We live in a world where increasingly we could be guilty at any moment – guilty of not doing or thinking or feeling the things we ought. And I wonder just how much of our energy goes on self-surveillance, and on trying to do things or stop doing things, that our society censures. The rise and rise of attachment parenting must be contributing to this, because what attachment parenting means is that the child is constantly observed by its parents. Darwin was the first to promote observation of small children. He motivated an army of mothers to watch and note down their children’s growth and development. For the first time, unsurprisingly, the children began to suffer from anxiety, having been made aware of themselves and their potential to do things wrong. Of course, children who are neglected get anxious too – it’s a fine balancing act, weighing enough concern against enough healthy neglect. But I do think it leads us to watch ourselves more closely as adults. What is social media, after all, other than a form of self-surveillance that we hold out to the attention of others? Why would people post status updates on facebook about the nice piece of toast they’ve just eaten, or their relief at having finished filling in tax forms? All this requires time and energy and attention. If we weren’t paying so much time and attention to policing our inner worlds, wouldn’t we have more energy and focus to give to projects outside of ourselves?

(And given that blog posts can also be a form of self-surveillance that wastes energy, I apologise to all my friends waiting for emails from me – very busy week! So sorry! Will write soon!)

Derrida for Dummies

Derrida; the closest a literary critic ever came to being a movie star

It’s a firm belief of mine that no matter how complex an idea, you can explain it if you pick your examples carefully. Jacques Derrida taxes this belief to the limit, but I thought it would be entertaining to try, particularly after reading Jeffrey Eugenides’ novel, The Marriage Plot, which draws in its early sections on the literary theory that was a big feature of university courses in the eighties. Being reminded of theory and also of the way that it’s fallen into disrepute these days as a sort of laughable super-refinement of thinking, I felt I ought to point out at the very least how close to lived reality theory was. Derrida’s philosophy founded the practice of deconstruction, a way of reading that did tend, I quite accept, to be presented with a lot of textual voodoo. But deconstruction is something that people do frequently, energetically and willingly, even if they don’t know that they’re doing it.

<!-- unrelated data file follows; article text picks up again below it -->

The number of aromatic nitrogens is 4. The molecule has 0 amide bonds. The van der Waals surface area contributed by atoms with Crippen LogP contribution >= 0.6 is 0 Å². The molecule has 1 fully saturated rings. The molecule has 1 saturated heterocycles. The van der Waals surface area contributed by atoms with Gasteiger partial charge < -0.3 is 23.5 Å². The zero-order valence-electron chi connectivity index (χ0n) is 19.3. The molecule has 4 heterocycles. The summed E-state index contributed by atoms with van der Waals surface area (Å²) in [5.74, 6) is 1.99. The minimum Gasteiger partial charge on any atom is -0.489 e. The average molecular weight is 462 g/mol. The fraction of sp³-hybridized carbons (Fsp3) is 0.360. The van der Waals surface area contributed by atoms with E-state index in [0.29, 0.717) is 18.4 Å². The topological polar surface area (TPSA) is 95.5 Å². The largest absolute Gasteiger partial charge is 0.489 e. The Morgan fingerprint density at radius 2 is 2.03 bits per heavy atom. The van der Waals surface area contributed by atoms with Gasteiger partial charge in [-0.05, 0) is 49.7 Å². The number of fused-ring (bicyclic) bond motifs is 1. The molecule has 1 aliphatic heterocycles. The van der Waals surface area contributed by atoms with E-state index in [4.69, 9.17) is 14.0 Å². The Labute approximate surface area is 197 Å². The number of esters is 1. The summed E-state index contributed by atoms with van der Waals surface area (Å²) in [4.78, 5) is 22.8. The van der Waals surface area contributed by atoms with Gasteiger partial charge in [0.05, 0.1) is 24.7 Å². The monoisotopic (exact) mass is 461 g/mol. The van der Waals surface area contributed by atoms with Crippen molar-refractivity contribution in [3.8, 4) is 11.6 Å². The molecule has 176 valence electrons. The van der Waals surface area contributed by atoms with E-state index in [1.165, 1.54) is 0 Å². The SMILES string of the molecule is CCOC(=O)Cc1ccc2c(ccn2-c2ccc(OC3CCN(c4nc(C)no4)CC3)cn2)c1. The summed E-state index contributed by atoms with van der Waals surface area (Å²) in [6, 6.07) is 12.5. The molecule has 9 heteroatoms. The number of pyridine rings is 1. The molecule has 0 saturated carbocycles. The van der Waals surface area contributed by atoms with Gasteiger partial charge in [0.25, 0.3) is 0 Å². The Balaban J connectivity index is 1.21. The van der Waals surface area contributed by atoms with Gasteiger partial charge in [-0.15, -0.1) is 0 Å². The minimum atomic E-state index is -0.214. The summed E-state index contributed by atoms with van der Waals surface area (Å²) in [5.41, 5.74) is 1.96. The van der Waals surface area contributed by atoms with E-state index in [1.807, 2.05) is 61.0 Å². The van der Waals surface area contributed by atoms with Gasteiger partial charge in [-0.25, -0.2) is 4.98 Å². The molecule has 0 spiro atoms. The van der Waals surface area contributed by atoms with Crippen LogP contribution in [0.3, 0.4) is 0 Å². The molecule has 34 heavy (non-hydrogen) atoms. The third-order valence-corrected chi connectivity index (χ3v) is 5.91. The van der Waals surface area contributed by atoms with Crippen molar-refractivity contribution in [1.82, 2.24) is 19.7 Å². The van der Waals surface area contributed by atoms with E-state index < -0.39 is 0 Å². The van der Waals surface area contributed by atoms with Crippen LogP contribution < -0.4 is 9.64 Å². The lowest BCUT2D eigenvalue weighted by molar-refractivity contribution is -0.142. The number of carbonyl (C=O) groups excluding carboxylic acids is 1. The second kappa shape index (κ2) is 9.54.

Think back to the last argument you had in a relationship. When a couple fights, they are practising deconstruction like the best of them. There’s a French phrase for the inevitable imbalance in relationships – il y a toujours un qui baise et un qui tend la joue – which means there’s always one person doing the kissing and the other offering their cheek. Well, similarly in rows, there is one person deconstructing while the other presents the text, usually in a defensive, stonewalling kind of way. The upset person, the reader in this instance, tackles the text they’ve been given with a manic pernickety attention, picking away at the words or phrases used, pouncing on sly little omissions, tying the other’s words up in knots with the full intention of proving that their discourse is flawed through and through, that they mean the opposite of what they say, or that at the very least, there is no coherent and credible position beneath the surface offering. Just about anything is open for attack – the way the other person is standing, the shifty look they’re giving, the nervous jangling of loose change in pocket. It’s all ripe for deconstruction. There’s only one way this can end: with one person’s argument in tatters, as far as the other person is concerned. And that, my friends, is theory in practice.